My biggest problem is the newer Athearn RTR cars roll freely..I declare they can do 0-50 in 0.5 seconds on what is supposedly flat track at the club.
  11. pgandw

    pgandw Active Member

    The most free-rolling trucks in HO were (and I believe still are) the Lindberg trucks. They would roll on a about 0.5% grade, even on a lightweight car. Therefore, I use 0.5% (1/2" in 8ft, or 1/16" in one foot!) as my maximum spur and yard grade as part of my layout design standards.

    Testing as I'm building using levels and straight edges is critical to ensuring actually meeting the standard. Vertical height precision of the rail tops really needs to be better than 1/32". Cookie cutter subroadbed and risers are easier to adjust than flat top layouts. When hand-laying track, sanding the tie tops before spiking rail is the final adjustment. If using cork roadbed and flex and/or sectional track, sanding the top of the cork smooth is just as important to getting things right. A straight edge used vertically is the final check for vertical smoothness, and used in conjuction with a level, the final grade check. The great thing about using all this care during track construction is that a lot of potential derailments are eliminated from the get go.

    just my experiences
  12. N Gauger

    N Gauger 1:20.3 Train Addict

    The "Weed" in the middle of the rails is the best way to go. If you make them thick enough - they won't wear out too fast.

    Also, In G -- I use a toothpick (or 2) at the lead end of the siding. It raises the end of the track ever so slightly, to "hump" the car into position... Another thing you can do is use whatever uncoupler you are using, to raise the track. Once it's uncoupled - it'll stay on the "Siding" side if the hump.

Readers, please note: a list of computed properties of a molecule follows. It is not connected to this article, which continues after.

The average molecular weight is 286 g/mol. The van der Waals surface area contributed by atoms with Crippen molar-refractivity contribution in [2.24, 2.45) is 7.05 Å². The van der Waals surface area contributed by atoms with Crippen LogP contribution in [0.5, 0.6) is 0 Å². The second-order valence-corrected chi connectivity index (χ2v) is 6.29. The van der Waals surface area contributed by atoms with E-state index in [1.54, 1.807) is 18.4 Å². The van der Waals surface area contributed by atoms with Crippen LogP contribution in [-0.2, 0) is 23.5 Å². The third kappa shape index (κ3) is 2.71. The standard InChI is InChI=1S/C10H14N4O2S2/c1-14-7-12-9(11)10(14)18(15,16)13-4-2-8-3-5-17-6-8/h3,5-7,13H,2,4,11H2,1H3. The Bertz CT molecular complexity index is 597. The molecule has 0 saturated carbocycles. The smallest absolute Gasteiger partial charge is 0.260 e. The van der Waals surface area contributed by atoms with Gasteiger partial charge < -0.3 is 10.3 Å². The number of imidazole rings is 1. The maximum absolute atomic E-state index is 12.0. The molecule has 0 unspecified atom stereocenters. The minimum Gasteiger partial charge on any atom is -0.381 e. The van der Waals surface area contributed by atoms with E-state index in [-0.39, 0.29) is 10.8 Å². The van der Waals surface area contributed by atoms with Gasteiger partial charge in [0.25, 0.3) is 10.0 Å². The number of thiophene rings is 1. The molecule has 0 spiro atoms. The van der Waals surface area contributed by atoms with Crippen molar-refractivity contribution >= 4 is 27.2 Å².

As far as free rolling cars. they are supposed to roll as free as possible, the harder it is to move a car - the more tractive effort the engine has to produce to move them... It's ok for us big guys, that only haul 3 - 5 cars, but I'm sure you HO & N people move a few more than that :D :D :D

    And every once in a while.... someone HAS to make a long freight -- just to see it run...... Beeeeeeeeee U Tee FuLLLL :D
  13. MasonJar

    MasonJar It's not rocket surgery

    Several options here:

    Tilt any stub-ended siding towards the end, so the cars will not roll out on the main.

    Keep the siding below the level of the main.

    Use the weeds option to brake the cars.

    Use a blue flag to "protect" (and retain) the cars. A pin can be fitted with a blue flag as per the prototype (or whatever colour your favourite road would have used), and push it in between the rails to prevent run-aways.

  14. 60103

    60103 Pooh Bah

    I bought a MDC caboose a few years ago. I felt that the truck sideframes were to close together (almost rubbing on the wheels) so replaced then with a Bachman pair. I was operating on a friend's layout and had my train in the yard at the top level. When I uncoupled the caboose it rolled away down the grade (space was tight) around the helix and through the previous station.